Growing Up Without Regrets

Couple Taking PhotosGrowing up has never been easy. But in today’s culture young people have more challenges to face than ever before, especially in the area of sexuality. The basic issues may be no different, but the speed of life and the multiple pressures teens face make the risks even greater.

A few sobering statistics: according to the Centers for Disease Control and, 48% of high-school students report having had sexual intercourse. One in four teens contracts a sexually-transmitted infection every year. One-third of young women have been pregnant by the time they are age 20, and 80% of those pregnancies are unplanned. The long-term costs of these realities are very high, in terms of higher rates of infertility and poverty, not to mention the emotional costs.

A week ago the Food and Drug Administration made the decision to approve Plan B – the so-called morning after pill – for sale over-the-counter to anyone age 15 or over. Some women’s groups howl that even this minimal restriction is infringement on women’s rights, and is inconsistent with good medical science. Other groups are just as angry that such medications can be made easily available to teens who need parental consent for just about anything else.

Here’s what I believe:

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Seeing You from God’s Point of View

Man Pointing to WatchWe’re a fast-food, instant-information, entertainment-on-demand society. We’re not used to waiting. And we can get rather irritated when we have to do so.

Whole industries have formed based on helping us do things faster, as if that were the measure of success. We are so bent on knowing and doing NOW that we will pay extra – a lot extra – for instant news, instant meals, instant pain relief, “instant” transportation, even “instant” love. We may know that the best wine is aged a long time, but we accept that fact only reluctantly.

What does “a long time” mean to you?

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Who is Your Role Model?

SupermanSuppose you had to choose a role model among contemporary Christians. Who would it be? Perhaps a pastor who you admire? A missionary who has spent years overseas? A grandmother or grandfather who was a “pillar in the church?” Someone who has spent years caring for the disadvantaged in a treatment center or shelter? A Sunday School teacher who has faithfully shaped young hearts in a godly way?

Do you have someone in mind? What is it you admire about them? Compassion? Faithfulness? Wisdom? Patience? Love?

Perhaps you admire them. But truthfully, would you want to be like them? Doesn’t that mental image of a “perfect Christian” also seem rather boring, soft, even weak?

Take “Christian” completely out of the equation for a moment. Who would you choose to be your role model?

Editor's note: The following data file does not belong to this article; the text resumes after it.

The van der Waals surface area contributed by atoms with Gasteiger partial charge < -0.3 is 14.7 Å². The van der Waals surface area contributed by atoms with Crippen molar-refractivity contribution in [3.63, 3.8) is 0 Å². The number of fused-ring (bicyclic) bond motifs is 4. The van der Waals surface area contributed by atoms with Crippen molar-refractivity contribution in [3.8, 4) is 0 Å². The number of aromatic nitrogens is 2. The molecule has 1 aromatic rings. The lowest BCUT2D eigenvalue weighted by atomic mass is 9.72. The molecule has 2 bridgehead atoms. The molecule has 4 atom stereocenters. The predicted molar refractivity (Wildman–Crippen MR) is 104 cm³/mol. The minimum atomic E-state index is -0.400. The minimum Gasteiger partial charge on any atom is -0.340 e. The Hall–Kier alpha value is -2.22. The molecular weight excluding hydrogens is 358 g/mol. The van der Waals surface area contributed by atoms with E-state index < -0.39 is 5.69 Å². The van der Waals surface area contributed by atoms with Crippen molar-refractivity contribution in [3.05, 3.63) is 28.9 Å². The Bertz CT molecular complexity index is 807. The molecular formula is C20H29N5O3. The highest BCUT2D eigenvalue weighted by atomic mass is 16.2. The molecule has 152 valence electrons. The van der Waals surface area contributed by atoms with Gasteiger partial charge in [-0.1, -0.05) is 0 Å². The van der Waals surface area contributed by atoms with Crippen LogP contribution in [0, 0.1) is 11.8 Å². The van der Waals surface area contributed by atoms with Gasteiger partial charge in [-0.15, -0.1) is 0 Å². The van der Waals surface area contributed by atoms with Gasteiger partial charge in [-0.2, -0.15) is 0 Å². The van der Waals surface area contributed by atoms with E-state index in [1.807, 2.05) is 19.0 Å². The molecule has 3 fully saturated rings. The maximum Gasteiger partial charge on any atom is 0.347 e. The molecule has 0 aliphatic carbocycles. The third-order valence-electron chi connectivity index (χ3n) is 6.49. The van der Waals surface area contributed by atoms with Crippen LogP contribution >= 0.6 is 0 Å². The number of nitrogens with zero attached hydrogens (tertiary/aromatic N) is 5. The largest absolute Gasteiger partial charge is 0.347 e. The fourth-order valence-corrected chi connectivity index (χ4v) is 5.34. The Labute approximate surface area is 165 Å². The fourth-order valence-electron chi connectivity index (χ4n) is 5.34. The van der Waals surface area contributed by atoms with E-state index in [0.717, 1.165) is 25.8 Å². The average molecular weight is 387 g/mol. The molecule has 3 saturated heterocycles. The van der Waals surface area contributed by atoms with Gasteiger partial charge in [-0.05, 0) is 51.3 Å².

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The Easter Story for Today

Three CrossesWe call today Good Friday. But remember – the very first Good Friday was anything but good!

The Biblical story goes like this: Just a few days prior, Jesus had ridden into Jerusalem and been hailed as a King. Children were singing His praises. Blind and lame people were made well. The religious rulers who had been exploiting the people had been exposed and routed. Yesterday, those who were with Jesus thought this might be the time Jesus would usher in God’s Kingdom, and their problems would soon come to an end. Hope was at a fever pitch!

And then today they watched Him die.

We know the end of the story. We know what happened Sunday morning. But imagine for a moment what it was like for those who loved Jesus on that Friday. They had finally dared to hope, and now that hope was gone.

Can you imagine any higher hopes than those of Jesus’ friends a week earlier?

And can you imagine any deeper devastation than how they felt when He died?

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The Gift of Your Transformation

Young Boy with GiftThere is real joy in giving. We instinctively know this. A young man gives special presents to his sweetheart in a quest to win her heart. A parent relishes the wide-eyed joy in their child’s eyes on discovering an unexpected gift. Most of us have experienced moments of such joy.

When someone we care about is in trouble it’s natural to want to help. Often we try to do so by giving things. A divorced parent tries to soothe their child’s pain by buying more “stuff.” Culturally those who have a sense of guilt feel obligated to give “stuff” to those who may have been wronged.

Sometimes things are needed. But too often that becomes nothing more than feeding a hungry man a fish, when teaching him to fish for himself would feed him for a lifetime. And there’s nothing more powerful in teaching someone to fish than seeing YOU do so.

Your own transformation is the most powerful gift you can give to someone in trouble.

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